Architectural Design Archive
The Atlantic facade is structured by invisible borders implied by areas of cultural variations from a common language : the galeico-portuguese. Their relevance can be understood when related to physical borders. The finding has been discovering that the granite architectural language follows the oral language. The Celta train line pass through them homogenizing the territory bringing together North of Spain and South of Portugal. It has divided the sea front and the hinterland, emphasizing the exodus to the coastline connected to globalization and location of a new industrial tradition.

The project, both harbor and train station, is situated in the only location where these three fundamental characteristics meets : the see, the coastal train line and the hinterland train lines.

The building is what the territory is : a facade. Free, autonomous, out of scale, radical, it arrays as an axial point at a territory scale. It’s an exemplar condensed answer to the questions the territory has to face. A granite facade is on the esplanade duplicating the existent batter wall of the train line, echoing the territory and its constructive culture. It’s the adjunction of repetitive granite pieces prestressed brought together by train or vessel and unloaded thanks to the preexisting loading dock. The harbor cranes are essential part of Architecture, without age nor assigned functions. They help to the construction and deconstruction of the building as well as to occupy the free esplanade.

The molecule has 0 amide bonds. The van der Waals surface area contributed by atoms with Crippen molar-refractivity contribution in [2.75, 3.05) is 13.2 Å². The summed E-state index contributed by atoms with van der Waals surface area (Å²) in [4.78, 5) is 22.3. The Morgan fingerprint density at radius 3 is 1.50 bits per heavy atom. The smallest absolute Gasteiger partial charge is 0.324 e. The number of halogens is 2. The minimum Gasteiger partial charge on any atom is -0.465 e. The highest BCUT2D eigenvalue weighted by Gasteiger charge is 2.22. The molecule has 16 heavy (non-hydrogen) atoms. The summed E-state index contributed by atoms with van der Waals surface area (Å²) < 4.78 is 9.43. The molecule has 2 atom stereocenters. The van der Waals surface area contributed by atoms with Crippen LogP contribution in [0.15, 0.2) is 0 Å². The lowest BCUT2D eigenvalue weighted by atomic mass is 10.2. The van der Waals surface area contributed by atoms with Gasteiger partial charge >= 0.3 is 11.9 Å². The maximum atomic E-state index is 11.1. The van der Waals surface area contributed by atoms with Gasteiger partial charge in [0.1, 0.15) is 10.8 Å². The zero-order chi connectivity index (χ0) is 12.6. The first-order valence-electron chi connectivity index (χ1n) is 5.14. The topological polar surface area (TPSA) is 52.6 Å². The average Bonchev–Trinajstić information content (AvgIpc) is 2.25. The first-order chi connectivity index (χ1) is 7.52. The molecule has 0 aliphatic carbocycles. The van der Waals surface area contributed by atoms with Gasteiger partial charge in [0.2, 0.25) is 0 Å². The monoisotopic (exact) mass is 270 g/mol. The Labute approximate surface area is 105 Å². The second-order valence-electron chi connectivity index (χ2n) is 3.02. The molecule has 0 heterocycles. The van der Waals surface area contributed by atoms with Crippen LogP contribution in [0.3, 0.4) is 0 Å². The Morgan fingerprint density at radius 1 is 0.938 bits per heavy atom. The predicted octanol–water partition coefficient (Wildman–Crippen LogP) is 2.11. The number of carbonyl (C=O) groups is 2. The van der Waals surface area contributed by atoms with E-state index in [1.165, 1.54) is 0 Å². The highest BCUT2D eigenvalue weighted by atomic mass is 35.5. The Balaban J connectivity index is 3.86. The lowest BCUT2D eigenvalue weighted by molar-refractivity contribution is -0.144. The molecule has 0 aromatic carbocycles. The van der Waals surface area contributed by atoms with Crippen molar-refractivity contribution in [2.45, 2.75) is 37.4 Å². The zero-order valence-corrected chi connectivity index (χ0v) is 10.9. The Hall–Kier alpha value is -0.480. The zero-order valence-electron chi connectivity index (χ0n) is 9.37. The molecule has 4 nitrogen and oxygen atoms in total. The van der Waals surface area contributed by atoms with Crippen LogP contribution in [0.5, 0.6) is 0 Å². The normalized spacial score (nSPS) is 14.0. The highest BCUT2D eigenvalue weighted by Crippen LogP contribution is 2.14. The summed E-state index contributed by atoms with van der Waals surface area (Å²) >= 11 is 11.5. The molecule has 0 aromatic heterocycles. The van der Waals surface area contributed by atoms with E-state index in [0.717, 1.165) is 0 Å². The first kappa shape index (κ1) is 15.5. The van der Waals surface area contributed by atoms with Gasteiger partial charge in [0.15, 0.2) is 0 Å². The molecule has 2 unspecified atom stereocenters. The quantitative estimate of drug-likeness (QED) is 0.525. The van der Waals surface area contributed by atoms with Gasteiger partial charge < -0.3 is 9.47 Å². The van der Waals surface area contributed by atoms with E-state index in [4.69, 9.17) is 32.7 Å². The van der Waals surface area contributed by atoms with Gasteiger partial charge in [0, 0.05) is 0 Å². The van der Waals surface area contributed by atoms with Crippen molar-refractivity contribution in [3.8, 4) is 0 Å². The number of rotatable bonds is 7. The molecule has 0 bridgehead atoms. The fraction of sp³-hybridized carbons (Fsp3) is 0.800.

The wall contains and shows at the same time the industrial activities it hosts. It is the backdrop of new territorial actors, the machines, acting as a frame. Support to any activity, the wall stands as the guarantor of the free appropriation of the esplanade.

The constructive detail of the project summarizes the attitude that had allowed to create it. Between granite and steel, it’s a metaphor of the history of this territory and one answer to the questions it arouses.